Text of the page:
Date of Paper


Type of Paper

Clinical research paper

Degree Name

Master of Social Work (M.S.W.)


Social Work

First Advisor

Robin R. Whitebird


Social Work


Families are recognized in palliative and hospice care as being an integral part of end-of- life care, where they often provide informal caregiving to their terminally ill family members. Caregiving has been shown to put multiple burdens on family members and to negatively affect caregiver health, finances, and socio-emotional wellbeing. The need for end-of-life services in the United States is expected to drastically increase in the next few decades and the demands on families, friends, communities, and services around end-of-life needs will continue to increase as more people require end-of-life care. Therefore, this systematic review aimed to assess the research on nonmedical, psychosocial, family-oriented interventions used with family systems when an adult member (aged 45+) is at end of life and the effectiveness of these interventions. The family systems-illness model was used to guide this work. Eleven articles were found and assessed: Two reviews, four studies with psychoeducational interventions, and six studies with therapy-based interventions. The psychoeducational intervention studies were found to have better rigor, design, and sample sizes overall. The reviewed studies looked at various variables and found that overall the interventions had positive impacts on participants. There were findings of increased quality of life, coping, social support, hopefulness along with decreased depression, stress, reported physical symptoms of person at end of life, and negative views of caring. Attrition, standardization of measures, and inclusion of patients from other life limiting illnesses beyond cancer are all needed in further research. In addition, more studies need to be done that take into account the entire family system, and the stage and typical progression of different illnesses.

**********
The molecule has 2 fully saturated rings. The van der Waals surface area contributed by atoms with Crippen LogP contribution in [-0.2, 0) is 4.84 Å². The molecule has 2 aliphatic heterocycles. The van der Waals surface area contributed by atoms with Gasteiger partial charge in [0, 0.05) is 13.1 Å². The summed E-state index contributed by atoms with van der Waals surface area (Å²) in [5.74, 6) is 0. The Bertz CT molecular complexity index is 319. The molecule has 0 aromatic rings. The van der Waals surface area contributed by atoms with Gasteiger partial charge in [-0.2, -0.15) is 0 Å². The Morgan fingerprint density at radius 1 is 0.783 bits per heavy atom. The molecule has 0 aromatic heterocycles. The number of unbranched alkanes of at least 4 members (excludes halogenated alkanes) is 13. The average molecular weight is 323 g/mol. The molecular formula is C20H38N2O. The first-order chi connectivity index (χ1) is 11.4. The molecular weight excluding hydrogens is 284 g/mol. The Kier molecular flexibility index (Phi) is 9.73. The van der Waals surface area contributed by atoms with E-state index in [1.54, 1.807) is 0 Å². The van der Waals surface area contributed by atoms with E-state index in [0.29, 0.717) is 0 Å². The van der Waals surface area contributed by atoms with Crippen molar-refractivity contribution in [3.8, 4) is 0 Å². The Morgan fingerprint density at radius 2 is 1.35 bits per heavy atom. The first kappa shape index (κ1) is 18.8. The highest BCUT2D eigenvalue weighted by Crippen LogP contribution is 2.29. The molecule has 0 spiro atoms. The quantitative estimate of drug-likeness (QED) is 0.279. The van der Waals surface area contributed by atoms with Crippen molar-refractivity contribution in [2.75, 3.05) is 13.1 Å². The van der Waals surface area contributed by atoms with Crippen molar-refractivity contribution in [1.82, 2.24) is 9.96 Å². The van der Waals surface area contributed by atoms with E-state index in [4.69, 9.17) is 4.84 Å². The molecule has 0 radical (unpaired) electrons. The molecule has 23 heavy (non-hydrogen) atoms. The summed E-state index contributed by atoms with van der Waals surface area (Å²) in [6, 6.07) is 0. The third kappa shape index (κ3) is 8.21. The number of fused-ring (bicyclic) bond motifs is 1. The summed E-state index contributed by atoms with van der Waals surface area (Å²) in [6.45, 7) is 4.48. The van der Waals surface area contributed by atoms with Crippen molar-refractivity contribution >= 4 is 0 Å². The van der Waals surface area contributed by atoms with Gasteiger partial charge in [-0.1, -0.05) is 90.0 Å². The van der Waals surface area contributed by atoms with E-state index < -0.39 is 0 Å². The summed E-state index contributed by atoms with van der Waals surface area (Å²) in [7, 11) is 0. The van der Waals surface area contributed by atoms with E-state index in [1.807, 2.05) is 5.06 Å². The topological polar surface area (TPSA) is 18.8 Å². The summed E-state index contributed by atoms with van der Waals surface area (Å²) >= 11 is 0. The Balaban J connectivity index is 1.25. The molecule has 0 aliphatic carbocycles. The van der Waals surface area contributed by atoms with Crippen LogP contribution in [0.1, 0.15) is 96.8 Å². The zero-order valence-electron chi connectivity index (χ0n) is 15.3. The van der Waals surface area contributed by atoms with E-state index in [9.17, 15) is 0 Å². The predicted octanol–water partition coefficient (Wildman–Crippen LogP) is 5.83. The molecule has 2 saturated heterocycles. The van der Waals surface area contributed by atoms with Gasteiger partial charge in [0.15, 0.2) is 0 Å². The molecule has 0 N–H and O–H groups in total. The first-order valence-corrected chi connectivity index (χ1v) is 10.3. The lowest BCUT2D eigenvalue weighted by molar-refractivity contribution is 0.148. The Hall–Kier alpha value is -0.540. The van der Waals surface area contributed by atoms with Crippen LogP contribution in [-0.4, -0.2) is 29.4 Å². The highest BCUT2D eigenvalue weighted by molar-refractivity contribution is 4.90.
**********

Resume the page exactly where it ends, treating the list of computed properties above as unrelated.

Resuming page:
Included in

Social Work Commons